In 1913, the mayor of Tampa offered the Chicago Cubs $100 per player to train in Florida [source: Florida Grapefruit League]. By 1914, more teams followed suit, with clubs training in St. Petersburg, St. Augustine, Jacksonville and Tampa. The seeds of the Grapefruit League were officially sown.

Today, there are 15 Major League Baseball teams that call Florida home from late February through mid-March. They represent a mix of American League and National League squads, and all hail from cities east of the Mississippi River except for the Minnesota Twins and the Houston Astros. Although Grapefruit League teams play each other in official exhibition games, there is no Grapefruit League champion.

Here are the teams and their "hometown" Florida locations:

  • Atlanta Braves (Lake Buena Vista)
  • Baltimore Orioles (Sarasota)
  • Boston Red Sox (Fort Myers)
  • Detroit Tigers (Lakeland)
  • Houston Astros (Kissimmee)
  • Miami Marlins (Jupiter)
  • Minnesota Twins (Fort Myers)
  • New York Mets (Port St. Lucie)
  • New York Yankees (Tampa)
  • Philadelphia Phillies (Clearwater)
  • Pittsburgh Pirates (Bradenton)
  • St. Louis Cardinals (Jupiter)
  • Tampa Bay Rays (Port Charlotte)
  • Toronto Blue Jays (Dunedin)
  • Washington Nationals (Viera)

The other half of Major League Baseball attends spring training out west in Arizona.


The Cactus League

While most Major League teams flocked to Florida for spring training in the 1940s, the Cleveland Indians' owner Bill Veeck had a different idea. Veeck was no stranger to publicity, having given away live animals at games and staged weddings at home plate. He once sent Eddie Gaedel to bat – at 3 feet 7 inches (1.1 meters) he was too short to strike out. Veeck was also an early innovator, signing the first African-American player, Larry Doby, to the American League in 1947 followed by Negro League star Satchel Paige, the oldest rookie, at age 42 [source: Acocella].

In 1947, Veeck decided to take his Cleveland Indians west to sleepy Tucson, Ariz., where he owned some ranch property. The New York Giants took up residence in nearby Phoenix the same year, establishing a new outpost for spring training [source: Acocella]. With its temperate spring weather, dry air and endless stretches of golf courses, Arizona's Cactus League quickly became a baseball vacation destination rivaling Florida.


There is no requirement that teams join one league or the other. Sometimes, money is the decision-maker. In 2008, the tiny Arizona town of Goodyear (population 59,548 at the time) lured the Cleveland Indians back from the Sunshine State — they had trained in Winter Haven, Fla. since 1993 — by building a $76 million, 10,000-seat ballpark, partially funded by the local city government [source: Baseball Pilgrimages]. The Cincinnati Reds were so impressed with the plans for the new stadium and extensive "ballpark village," that they relocated to Goodyear, too.

Today, 15 teams compete in the preseason Cactus League. Again, they are a mix of American and National League clubs, and all but two teams — the Chicago White Sox and Chicago Cubs — hail from west of the Mississippi. Here are the teams and the "hometown" Arizona locations:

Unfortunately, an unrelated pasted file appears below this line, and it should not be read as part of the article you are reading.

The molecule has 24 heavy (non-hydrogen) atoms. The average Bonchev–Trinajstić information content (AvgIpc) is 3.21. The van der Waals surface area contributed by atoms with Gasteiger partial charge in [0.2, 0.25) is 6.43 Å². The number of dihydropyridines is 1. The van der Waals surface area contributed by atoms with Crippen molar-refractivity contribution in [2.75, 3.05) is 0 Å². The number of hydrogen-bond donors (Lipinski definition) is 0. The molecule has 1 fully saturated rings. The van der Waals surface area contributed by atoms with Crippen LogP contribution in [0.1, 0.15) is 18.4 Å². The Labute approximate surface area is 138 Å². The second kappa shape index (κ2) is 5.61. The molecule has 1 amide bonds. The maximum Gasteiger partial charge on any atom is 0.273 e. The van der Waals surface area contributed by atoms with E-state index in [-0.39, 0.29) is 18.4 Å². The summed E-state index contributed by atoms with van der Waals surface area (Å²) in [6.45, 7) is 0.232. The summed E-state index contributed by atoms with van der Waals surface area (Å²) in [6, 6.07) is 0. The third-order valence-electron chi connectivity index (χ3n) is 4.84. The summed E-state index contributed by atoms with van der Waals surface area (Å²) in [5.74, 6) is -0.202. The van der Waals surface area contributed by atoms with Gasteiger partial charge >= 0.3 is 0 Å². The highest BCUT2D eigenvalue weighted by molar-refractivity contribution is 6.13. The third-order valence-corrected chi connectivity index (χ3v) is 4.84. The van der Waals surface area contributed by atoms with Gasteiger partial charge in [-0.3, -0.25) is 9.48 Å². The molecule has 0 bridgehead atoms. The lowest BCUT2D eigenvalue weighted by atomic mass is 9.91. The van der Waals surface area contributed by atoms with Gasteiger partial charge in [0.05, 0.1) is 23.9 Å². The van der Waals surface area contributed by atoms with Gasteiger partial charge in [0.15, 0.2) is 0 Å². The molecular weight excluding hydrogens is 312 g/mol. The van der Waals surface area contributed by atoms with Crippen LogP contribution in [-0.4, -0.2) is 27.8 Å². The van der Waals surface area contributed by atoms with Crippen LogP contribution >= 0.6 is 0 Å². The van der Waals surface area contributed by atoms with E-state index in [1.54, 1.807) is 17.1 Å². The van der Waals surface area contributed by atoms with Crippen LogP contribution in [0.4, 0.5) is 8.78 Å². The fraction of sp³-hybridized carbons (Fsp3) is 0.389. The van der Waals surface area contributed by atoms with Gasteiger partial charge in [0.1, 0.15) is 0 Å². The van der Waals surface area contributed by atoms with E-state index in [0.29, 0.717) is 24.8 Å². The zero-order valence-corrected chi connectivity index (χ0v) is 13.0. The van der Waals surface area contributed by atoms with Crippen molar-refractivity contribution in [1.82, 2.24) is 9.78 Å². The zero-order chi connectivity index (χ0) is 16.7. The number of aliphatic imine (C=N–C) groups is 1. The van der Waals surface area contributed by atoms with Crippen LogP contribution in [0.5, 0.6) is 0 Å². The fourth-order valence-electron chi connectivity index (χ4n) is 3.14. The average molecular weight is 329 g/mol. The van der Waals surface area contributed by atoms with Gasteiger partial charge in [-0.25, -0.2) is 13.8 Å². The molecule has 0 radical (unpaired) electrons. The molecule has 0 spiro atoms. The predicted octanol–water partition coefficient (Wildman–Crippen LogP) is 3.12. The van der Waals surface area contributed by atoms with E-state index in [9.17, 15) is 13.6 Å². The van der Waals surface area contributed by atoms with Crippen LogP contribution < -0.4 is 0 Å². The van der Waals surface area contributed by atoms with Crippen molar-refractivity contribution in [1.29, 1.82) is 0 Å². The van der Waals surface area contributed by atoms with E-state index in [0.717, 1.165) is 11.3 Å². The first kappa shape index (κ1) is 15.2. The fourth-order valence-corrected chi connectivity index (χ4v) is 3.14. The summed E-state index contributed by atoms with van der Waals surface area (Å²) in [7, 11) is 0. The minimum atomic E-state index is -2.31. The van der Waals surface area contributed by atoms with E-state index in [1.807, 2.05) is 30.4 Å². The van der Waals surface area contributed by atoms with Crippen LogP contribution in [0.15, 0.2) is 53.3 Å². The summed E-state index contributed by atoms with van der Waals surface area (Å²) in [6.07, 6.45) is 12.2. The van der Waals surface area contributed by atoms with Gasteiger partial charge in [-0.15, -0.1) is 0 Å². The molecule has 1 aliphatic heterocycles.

• Arizona Diamondbacks (Scottsdale)
  • Chicago Cubs (Mesa)
  • Chicago White Sox (Phoenix)
  • Cincinnati Reds (Goodyear)
  • Cleveland Indians (Goodyear)
  • Colorado Rockies (Scottsdale)
  • Kansas City Royals (Surprise)
  • Los Angeles Angels of Anaheim (Tempe)
  • Los Angeles Dodgers (Phoenix)
  • Milwaukee Brewers (Phoenix)
  • Oakland Athletics (Phoenix)
  • San Diego Padres (Peoria)
  • San Francisco Giants (Scottsdale)
  • Seattle Mariners (Peoria)
  • Texas Rangers (Surprise)

One advantage for vacationing baseball fans is that Cactus League stadiums are much closer to each other geographically than Florida, so it's possible to catch multiple games in the same day in different Arizona stadiums.

For lots more information about the history and future of America's favorite pastime, check out the related HowStuffWorks links on the next page.


Lots More Information

Author's Note: How Spring Training Works

My father-in-law is a baseball junkie, the kind of guy who can watch any random team play any other random team on any given day and find it deeply satisfying. For his 60th birthday, my wife and some of her brothers flew him to Chicago to watch a Cubs home series. My father-in-law is from Idaho where the closest professional baseball team is several hundred miles away. Given his choice of teams to root for, he went for the perennial underdogs, the cursed Cubs, who haven't won a World Series in 104 years. I believe those three days he spent at Wrigley Field with his kids were something akin to heaven on Earth. I'm far from a baseball junkie, but I've recently discovered the charm of a Minor League game — small stadium, close to the action, lots of between-inning shenanigans. If someone bought me a ticket to Tampa to watch a few spring training games, I wouldn't refuse the generosity. Something tells me I might have to wait for my 60th birthday.

Related Articles

  • Acocella, Nick. "Baseball's Showman." ESPN Classic. Aug. 20, 2000. (June 21, 2013)
  • Baseball Pilgrimages. "Goodyear Ballpark." (June 21, 2013)
  • Catalina Museum. "The Boys in Blue: Cubs Spring training on Catalina Island: 1921-1951." (June 21, 2013)
  • Cooper, J.J. "Spring training Secret: Most Rosters are Set in Advance." Baseball America. April 3, 2013. (June 21, 2013)
  • Florida Department of State, Division of Historical Resources. "A Brief History of Florida." (June 21, 2013)
  • Florida Grapefruit League. "2013 Attendance." (June 21, 2013)
  • Florida Grapefruit League. "2013 – The Quasquicentennial Year of Major League Baseball Spring training in Florida." (June 21, 2013)
  • Florida Grapefruit League. "Pittsburgh Pirates." (June 27, 2013)
  • FMR Associates. "Cactus League Attendee Tracking Survey." March 2012. (June 21, 2013)
  • Johns, Greg. "Final roster decisions coming Sunday." March 30, 2013. (June 21, 2013)
  • Kurkjian, Tim. "Why we love spring training." ESPN The Magazine. Feb. 11, 2013. (June 27, 2013)
  • SpringTrainingOnline. "1946-Present: Spring training History." Dec. 7, 2008. (June 21, 2013)